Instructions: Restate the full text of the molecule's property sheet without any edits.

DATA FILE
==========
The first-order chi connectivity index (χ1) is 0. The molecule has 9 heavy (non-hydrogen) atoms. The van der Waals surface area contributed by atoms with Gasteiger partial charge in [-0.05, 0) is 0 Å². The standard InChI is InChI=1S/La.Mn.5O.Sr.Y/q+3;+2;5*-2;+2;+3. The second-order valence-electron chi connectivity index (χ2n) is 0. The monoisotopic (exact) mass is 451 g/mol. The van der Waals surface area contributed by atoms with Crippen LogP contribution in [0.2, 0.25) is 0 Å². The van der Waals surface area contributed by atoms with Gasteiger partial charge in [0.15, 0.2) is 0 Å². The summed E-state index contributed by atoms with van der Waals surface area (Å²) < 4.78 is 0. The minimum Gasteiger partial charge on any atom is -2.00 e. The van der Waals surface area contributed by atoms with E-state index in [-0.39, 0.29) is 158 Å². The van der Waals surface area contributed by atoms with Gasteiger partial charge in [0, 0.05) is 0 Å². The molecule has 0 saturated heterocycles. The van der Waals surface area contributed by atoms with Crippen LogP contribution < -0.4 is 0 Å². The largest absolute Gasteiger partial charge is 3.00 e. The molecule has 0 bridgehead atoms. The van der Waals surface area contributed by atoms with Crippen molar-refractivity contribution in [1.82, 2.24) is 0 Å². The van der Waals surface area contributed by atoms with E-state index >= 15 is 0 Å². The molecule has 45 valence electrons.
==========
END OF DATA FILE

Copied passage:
The first-order chi connectivity index (χ1) is 0. The molecule has 9 heavy (non-hydrogen) atoms. The van der Waals surface area contributed by atoms with Gasteiger partial charge in [-0.05, 0) is 0 Å². The standard InChI is InChI=1S/La.Mn.5O.Sr.Y/q+3;+2;5*-2;+2;+3. The second-order valence-electron chi connectivity index (χ2n) is 0. The monoisotopic (exact) mass is 451 g/mol. The van der Waals surface area contributed by atoms with Crippen LogP contribution in [0.2, 0.25) is 0 Å². The van der Waals surface area contributed by atoms with Gasteiger partial charge in [0.15, 0.2) is 0 Å². The summed E-state index contributed by atoms with van der Waals surface area (Å²) < 4.78 is 0. The minimum Gasteiger partial charge on any atom is -2.00 e. The van der Waals surface area contributed by atoms with E-state index in [-0.39, 0.29) is 158 Å². The van der Waals surface area contributed by atoms with Gasteiger partial charge in [0, 0.05) is 0 Å². The molecule has 0 saturated heterocycles. The van der Waals surface area contributed by atoms with Crippen LogP contribution < -0.4 is 0 Å². The largest absolute Gasteiger partial charge is 3.00 e. The molecule has 0 bridgehead atoms. The van der Waals surface area contributed by atoms with Crippen molar-refractivity contribution in [1.82, 2.24) is 0 Å². The van der Waals surface area contributed by atoms with E-state index >= 15 is 0 Å². The molecule has 45 valence electrons.